As for the SPJ folks, I'm not a Guild member, but as I read the post, if the Guild members will permit a supporter to speak for them:

SPJ, hang your pathetic heads for not showing solidarity or for turning a deaf ear. Shame on you. Indifference is not a virtue when your kin are bleeding. It's just obnoxious.

2009-08-28 19:30:51

Star Geezer [unverified] said:

Re community journalism:
the word was, your readers keep you honest (that is, reporting honestly) because you see 'em on the street every day...and they have no qualms about marching into your office and yelling at you if there's something they don't like!

2009-08-28 21:20:23

Whitebeard [unverified] said:

"Re community journalism:"
------------
One of the most entertaining aspects of working at small-town newspapers for many years for me was this: all of the people who were running for president who dropped in for an interview.

I'm not talking about actual nationally prominent candidates here - but the folks who knew they didn't have a snowball's chance in hades of getting elected dogcatcher in their own communities - and who still thought it worthwhile to run for president.

They'd tell me that they came to smalltown papers because none of the big city newspapers would let them past security.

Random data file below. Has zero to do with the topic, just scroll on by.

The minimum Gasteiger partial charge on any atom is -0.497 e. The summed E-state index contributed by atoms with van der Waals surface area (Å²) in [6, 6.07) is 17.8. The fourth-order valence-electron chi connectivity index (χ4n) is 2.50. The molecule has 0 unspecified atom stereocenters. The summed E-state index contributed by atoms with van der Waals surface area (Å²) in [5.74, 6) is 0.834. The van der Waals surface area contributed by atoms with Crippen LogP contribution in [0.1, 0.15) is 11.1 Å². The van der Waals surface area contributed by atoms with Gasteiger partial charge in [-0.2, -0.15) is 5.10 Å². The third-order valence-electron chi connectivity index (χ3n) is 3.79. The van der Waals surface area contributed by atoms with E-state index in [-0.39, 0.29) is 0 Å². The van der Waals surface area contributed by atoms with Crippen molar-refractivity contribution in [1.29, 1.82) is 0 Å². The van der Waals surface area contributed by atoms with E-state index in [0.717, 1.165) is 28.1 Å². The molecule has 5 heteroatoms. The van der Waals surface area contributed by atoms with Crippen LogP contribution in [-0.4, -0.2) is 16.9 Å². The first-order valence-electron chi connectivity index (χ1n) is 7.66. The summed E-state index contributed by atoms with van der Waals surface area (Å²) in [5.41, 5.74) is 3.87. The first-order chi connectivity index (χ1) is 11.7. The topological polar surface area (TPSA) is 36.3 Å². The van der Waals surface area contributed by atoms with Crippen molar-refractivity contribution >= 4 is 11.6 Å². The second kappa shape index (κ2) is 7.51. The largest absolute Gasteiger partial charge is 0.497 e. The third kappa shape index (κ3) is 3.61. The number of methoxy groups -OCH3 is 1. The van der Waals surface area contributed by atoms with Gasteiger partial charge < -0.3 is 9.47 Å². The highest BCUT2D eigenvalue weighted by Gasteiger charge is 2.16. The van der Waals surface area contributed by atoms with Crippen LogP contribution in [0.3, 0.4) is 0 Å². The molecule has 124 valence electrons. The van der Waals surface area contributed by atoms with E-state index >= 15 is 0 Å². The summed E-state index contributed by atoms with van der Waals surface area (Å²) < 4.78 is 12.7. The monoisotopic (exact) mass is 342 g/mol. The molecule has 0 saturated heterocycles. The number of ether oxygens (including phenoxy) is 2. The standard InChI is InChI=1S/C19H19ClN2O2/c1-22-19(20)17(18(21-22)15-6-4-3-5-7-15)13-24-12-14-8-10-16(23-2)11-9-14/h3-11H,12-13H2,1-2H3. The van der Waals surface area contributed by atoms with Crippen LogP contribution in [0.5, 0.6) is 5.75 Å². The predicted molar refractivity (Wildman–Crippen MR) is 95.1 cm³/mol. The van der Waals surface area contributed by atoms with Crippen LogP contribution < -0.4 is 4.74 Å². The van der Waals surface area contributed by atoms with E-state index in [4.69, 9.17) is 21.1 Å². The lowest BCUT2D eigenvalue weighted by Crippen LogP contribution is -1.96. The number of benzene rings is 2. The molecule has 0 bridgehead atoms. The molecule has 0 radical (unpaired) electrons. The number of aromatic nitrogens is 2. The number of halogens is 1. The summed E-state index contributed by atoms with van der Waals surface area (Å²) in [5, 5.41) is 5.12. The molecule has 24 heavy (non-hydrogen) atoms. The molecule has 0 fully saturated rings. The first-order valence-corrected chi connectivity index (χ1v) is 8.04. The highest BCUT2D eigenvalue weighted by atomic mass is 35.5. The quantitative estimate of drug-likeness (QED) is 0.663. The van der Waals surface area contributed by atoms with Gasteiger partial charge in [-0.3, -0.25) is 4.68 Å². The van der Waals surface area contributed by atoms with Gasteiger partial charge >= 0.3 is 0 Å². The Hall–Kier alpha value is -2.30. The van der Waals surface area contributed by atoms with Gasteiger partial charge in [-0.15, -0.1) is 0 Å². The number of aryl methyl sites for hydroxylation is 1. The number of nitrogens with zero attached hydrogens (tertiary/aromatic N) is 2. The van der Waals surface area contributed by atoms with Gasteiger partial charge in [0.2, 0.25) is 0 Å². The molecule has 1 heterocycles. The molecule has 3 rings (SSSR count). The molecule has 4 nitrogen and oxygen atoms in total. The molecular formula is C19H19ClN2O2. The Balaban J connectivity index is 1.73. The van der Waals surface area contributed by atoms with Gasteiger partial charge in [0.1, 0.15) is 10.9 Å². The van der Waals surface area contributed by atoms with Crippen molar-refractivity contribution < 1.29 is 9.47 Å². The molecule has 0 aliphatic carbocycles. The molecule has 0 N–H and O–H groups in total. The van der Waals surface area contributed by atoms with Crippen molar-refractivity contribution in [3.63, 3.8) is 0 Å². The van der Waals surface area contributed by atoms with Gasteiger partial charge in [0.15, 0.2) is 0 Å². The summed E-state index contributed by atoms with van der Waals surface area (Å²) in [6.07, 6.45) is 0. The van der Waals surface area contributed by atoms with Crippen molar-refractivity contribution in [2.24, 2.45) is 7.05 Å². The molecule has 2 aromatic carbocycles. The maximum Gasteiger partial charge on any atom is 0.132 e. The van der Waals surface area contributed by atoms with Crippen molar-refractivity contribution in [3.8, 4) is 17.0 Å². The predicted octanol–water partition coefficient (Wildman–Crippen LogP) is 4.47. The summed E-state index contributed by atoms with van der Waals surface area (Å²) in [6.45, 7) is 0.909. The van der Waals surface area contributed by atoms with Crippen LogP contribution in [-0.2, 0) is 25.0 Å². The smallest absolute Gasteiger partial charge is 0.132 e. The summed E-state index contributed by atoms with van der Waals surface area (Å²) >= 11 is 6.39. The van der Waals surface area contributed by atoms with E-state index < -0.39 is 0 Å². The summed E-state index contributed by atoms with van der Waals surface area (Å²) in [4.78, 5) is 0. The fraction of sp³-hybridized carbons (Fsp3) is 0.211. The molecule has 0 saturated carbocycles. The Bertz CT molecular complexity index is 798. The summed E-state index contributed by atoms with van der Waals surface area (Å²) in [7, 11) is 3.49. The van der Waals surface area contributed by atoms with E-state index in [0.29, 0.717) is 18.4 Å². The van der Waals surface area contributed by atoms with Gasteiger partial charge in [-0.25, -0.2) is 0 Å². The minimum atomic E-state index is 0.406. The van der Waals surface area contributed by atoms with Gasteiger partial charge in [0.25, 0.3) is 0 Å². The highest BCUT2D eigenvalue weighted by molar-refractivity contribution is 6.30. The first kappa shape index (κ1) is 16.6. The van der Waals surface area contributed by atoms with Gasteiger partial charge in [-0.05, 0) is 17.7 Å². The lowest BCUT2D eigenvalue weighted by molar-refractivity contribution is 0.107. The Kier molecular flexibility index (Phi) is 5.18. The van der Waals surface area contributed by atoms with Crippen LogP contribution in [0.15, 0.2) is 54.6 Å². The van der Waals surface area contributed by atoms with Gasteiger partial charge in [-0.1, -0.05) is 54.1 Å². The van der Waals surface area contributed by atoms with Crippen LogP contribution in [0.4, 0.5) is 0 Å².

We wrote about them because not a lot of exciting things happen in small towns and we needed local copy. I still have some of their campaign buttons.

The SPJ thing: no surprise to me. I agree with the "pathetic heads" remark.

2009-08-28 23:01:39

Tell The Truth [Member] said:

Whitebeard, we should meet up, and have lunchy sometime with Ruthie.

It'd take three hours to share the stories, but it'd be worth it.

Smalltown journalism is amazing.

-30-

2009-08-29 10:12:45

ruthholl [Member] said:

Eric Bernsee was the editor of the Greencastle Banner-Graphic for at least part of the time we lived in Putnam. He always had hilarious stories, plus the observation (after he left the paper) that he could not go to the grocery without being button-holed by some citizen, irate about some town issue and wanting to discuss it for 45 minutes at Kroger.
Anyhow, his paper once ran a photo of a horse standing in a pond in Putnam County. The horse had a crude, hand-lettered
sign around his neck: "I am swimmin'"
The explanation (provided by editor Bernsee in a small story) was that the horse loved to loll around in the pond, and all these rural folks driving past would call 911 and (seriously) report to the sheriff that they were afraid a horse was drowning.
So the family decided to place the sign around the horse's neck -- one can only hope it was lettered by a child.
And Eric had another Page 1 blockbuster photo, with a small story to go with it...
I would love to have lunch. Mon-Wed-Fri are best for me at this stage.
Keep those stories coming...

2009-08-29 10:53:37

Whitebeard [unverified] said: